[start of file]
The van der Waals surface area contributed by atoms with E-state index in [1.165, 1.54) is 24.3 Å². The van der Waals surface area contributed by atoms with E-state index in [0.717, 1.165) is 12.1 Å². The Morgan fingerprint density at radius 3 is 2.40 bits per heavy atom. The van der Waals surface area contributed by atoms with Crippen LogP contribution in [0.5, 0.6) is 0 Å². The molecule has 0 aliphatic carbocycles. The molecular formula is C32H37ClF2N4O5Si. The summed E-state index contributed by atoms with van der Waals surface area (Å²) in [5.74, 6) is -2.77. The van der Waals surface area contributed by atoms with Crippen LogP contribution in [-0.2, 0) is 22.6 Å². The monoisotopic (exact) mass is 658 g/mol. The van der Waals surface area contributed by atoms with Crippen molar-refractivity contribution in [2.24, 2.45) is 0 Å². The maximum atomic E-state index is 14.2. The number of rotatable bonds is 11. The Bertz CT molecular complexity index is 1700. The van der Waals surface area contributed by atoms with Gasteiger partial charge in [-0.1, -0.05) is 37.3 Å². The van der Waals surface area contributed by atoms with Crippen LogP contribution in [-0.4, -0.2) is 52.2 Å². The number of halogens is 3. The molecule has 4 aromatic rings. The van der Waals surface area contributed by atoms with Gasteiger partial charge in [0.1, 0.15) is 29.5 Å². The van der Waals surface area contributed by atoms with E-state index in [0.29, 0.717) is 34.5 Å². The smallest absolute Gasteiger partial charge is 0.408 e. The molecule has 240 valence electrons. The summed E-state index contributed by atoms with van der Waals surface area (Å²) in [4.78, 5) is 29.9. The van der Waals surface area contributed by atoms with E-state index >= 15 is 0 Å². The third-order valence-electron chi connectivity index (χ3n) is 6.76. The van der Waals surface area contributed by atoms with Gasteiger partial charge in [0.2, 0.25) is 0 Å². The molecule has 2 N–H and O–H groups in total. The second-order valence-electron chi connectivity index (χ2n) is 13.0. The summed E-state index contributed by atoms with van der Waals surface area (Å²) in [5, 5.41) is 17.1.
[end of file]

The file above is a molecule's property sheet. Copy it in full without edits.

The van der Waals surface area contributed by atoms with E-state index in [1.165, 1.54) is 24.3 Å². The van der Waals surface area contributed by atoms with E-state index in [0.717, 1.165) is 12.1 Å². The Morgan fingerprint density at radius 3 is 2.40 bits per heavy atom. The van der Waals surface area contributed by atoms with Crippen LogP contribution in [0.5, 0.6) is 0 Å². The molecule has 0 aliphatic carbocycles. The molecular formula is C32H37ClF2N4O5Si. The summed E-state index contributed by atoms with van der Waals surface area (Å²) in [5.74, 6) is -2.77. The van der Waals surface area contributed by atoms with Crippen LogP contribution in [-0.2, 0) is 22.6 Å². The monoisotopic (exact) mass is 658 g/mol. The van der Waals surface area contributed by atoms with Crippen molar-refractivity contribution in [2.24, 2.45) is 0 Å². The maximum atomic E-state index is 14.2. The number of rotatable bonds is 11. The Bertz CT molecular complexity index is 1700. The van der Waals surface area contributed by atoms with Gasteiger partial charge in [-0.1, -0.05) is 37.3 Å². The van der Waals surface area contributed by atoms with Crippen LogP contribution in [-0.4, -0.2) is 52.2 Å². The number of halogens is 3. The molecule has 4 aromatic rings. The van der Waals surface area contributed by atoms with Gasteiger partial charge in [0.1, 0.15) is 29.5 Å². The van der Waals surface area contributed by atoms with E-state index in [0.29, 0.717) is 34.5 Å². The smallest absolute Gasteiger partial charge is 0.408 e. The molecule has 240 valence electrons. The summed E-state index contributed by atoms with van der Waals surface area (Å²) in [4.78, 5) is 29.9. The van der Waals surface area contributed by atoms with E-state index >= 15 is 0 Å². The third-order valence-electron chi connectivity index (χ3n) is 6.76. The van der Waals surface area contributed by atoms with Gasteiger partial charge in [0.2, 0.25) is 0 Å². The molecule has 2 N–H and O–H groups in total. The second-order valence-electron chi connectivity index (χ2n) is 13.0. The summed E-state index contributed by atoms with van der Waals surface area (Å²) in [5, 5.41) is 17.1.